Beltring 2000 - A Travelogue
by Geoff Winnington-Ball
For years now, anyone with more than a passing interest in vintage military vehicles has been aware of the Beltring show. This was my first time over - I was scheduled to go last year, but work committments stalled that effort. For the five-day millenium special, I resolved to go regardless, and believe me, it was worth the hassle and expense!
For details on the history, organization and location of the show, you can go to for detailed info. Suffice to say that this annual extravaganza is largely the work of two dedicated individuals, Rex Cadman and Nigel Hay... how they manage it from one year to the next is beyond me! Their organization, the Invicta Military Vehicle Preservation Society (IMPS) is one of the larger, more active of many such groups in the U.K., and functions on a level we in Canada can only dream about. It is truly amazing to comprehend the general level of interest and energy devoted to this hobby both in the U.K. and on the continent...
The compleat Beltring experience actually begins well before the show, although Hanno and I only arrived at noon on the first day. By that time, many of the exhibitors had actually been there for up to five days, setting up their camps and vehicle/equipment displays. You have to understand that this annual event is much more than a simple, if large-scale, vehicle show... it's a social event in in its own right. In addition to the enormous flea-market stall area (more about this later), there are three large fields in which vehicle exhibitors set up their displays. What makes it doubly interesting is that almost all of these exhibitors camp with their displays, in a variety of setups ranging from simple commercial tents and trailers to elaborate military encampments which include many vehicles bracketted by period tentage, camouflage netting and accessories. Each of these, no matter the size or make-up, becomes its own entertainment centre for family (many wives and children in attendance), friends and guests.
Hanno and I hit the road from his home in Delft about 0550 on Wednesday morning. We used the incomparable European autoroute system to wend our way to Dunqerque, France to take advantage of a new-this-year arrangement with the Norfolk Lines shipping company to provide special show rates on the cross-Channel ferry to Dover. Aside from the obvious fascination with driving through countryside dripping with 2,000 years of history, our first hint of what was to come was passing numerous WW2-era vehicles from as far away as Germany, all heading for the same port (BTW, although I never did meet the gentleman in question, we were told by reliable sources that someone actually drove his GAZ from Moscow...). When we arrived at the Port of Dunqerque for embarkation, we took our place in line with numerous WW2 and post-war American, German and Swiss vehicles; I'd say at least 30 made this trip alone. A British deckhand we spoke to onboard indicated there had been hundreds all through the previous week, from all over the continent... so far so good!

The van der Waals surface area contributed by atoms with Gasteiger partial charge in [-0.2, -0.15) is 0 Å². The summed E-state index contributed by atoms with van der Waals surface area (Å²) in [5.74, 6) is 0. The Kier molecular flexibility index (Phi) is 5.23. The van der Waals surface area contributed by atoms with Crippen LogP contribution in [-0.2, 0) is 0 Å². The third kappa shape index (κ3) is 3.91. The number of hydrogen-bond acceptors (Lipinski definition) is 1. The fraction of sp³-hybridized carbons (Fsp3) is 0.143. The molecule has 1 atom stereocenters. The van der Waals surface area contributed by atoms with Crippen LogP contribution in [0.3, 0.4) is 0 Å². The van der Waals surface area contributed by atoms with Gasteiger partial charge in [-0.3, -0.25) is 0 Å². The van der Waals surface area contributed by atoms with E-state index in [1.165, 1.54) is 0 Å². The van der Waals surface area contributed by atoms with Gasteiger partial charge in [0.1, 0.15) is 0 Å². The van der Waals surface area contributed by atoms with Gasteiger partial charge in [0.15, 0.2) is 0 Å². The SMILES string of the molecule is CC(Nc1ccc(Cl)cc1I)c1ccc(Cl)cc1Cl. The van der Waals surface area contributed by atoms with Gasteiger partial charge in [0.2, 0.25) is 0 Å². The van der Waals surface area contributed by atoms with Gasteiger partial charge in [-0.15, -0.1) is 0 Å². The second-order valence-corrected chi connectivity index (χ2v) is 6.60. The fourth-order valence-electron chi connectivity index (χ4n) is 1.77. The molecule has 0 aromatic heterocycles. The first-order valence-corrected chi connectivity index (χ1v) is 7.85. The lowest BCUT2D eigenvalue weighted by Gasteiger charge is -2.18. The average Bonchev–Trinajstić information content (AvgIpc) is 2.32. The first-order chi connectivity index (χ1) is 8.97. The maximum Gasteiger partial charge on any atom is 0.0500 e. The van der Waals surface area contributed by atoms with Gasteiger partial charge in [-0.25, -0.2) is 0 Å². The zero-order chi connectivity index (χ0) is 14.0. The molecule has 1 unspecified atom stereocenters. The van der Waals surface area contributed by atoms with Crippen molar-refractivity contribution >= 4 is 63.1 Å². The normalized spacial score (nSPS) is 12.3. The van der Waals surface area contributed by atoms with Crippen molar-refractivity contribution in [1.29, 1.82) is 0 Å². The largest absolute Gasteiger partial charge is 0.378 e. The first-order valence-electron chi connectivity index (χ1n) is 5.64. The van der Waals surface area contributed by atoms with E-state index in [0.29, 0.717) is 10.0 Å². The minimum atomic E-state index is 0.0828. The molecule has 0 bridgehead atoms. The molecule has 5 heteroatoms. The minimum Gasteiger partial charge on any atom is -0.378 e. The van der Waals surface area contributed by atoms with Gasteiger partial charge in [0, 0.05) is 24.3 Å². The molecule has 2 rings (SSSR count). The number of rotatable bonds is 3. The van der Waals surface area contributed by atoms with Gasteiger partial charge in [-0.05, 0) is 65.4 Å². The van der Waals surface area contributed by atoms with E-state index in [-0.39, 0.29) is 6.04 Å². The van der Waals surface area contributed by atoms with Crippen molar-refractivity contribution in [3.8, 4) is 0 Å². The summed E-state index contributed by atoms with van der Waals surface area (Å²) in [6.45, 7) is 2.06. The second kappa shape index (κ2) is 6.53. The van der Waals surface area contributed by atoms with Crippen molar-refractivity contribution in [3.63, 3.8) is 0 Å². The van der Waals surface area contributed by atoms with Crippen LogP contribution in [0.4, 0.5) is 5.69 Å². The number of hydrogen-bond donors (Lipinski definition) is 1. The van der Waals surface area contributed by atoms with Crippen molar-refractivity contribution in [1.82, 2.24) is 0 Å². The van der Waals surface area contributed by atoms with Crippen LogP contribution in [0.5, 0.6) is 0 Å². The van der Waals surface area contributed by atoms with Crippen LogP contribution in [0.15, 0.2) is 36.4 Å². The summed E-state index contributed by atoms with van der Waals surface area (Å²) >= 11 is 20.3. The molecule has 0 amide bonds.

As the ship sailed, we spent part of our time on deck in blazing sunshine, watching the famous sands of this historic beach area fade astern. It was not difficult to superimpose some of the famous photos of that dark time onto the peaceful scene before us - but then again, that is continental Europe to a tee...
Moving into the lounge are of this modern, well-equipped ferry (smooth voyage, good beer!), we were further reminded of our destination by pockets of suitably-uniformed personnel scattered throughout, speaking a half-dozen languages but all on the same subject - vintage military vehicles and the upcoming show. By the time we docked, having watched the classic form of the famous white cliffs materialize out of the haze (and imagining Spitfires and Hurricanes tackling the relentless formations of Heinkels and Dorniers in the same skies) we were only a scant 50 minutes away, albeit driving on the wrong side of the road (takes getting used to if you haven't been there before!)...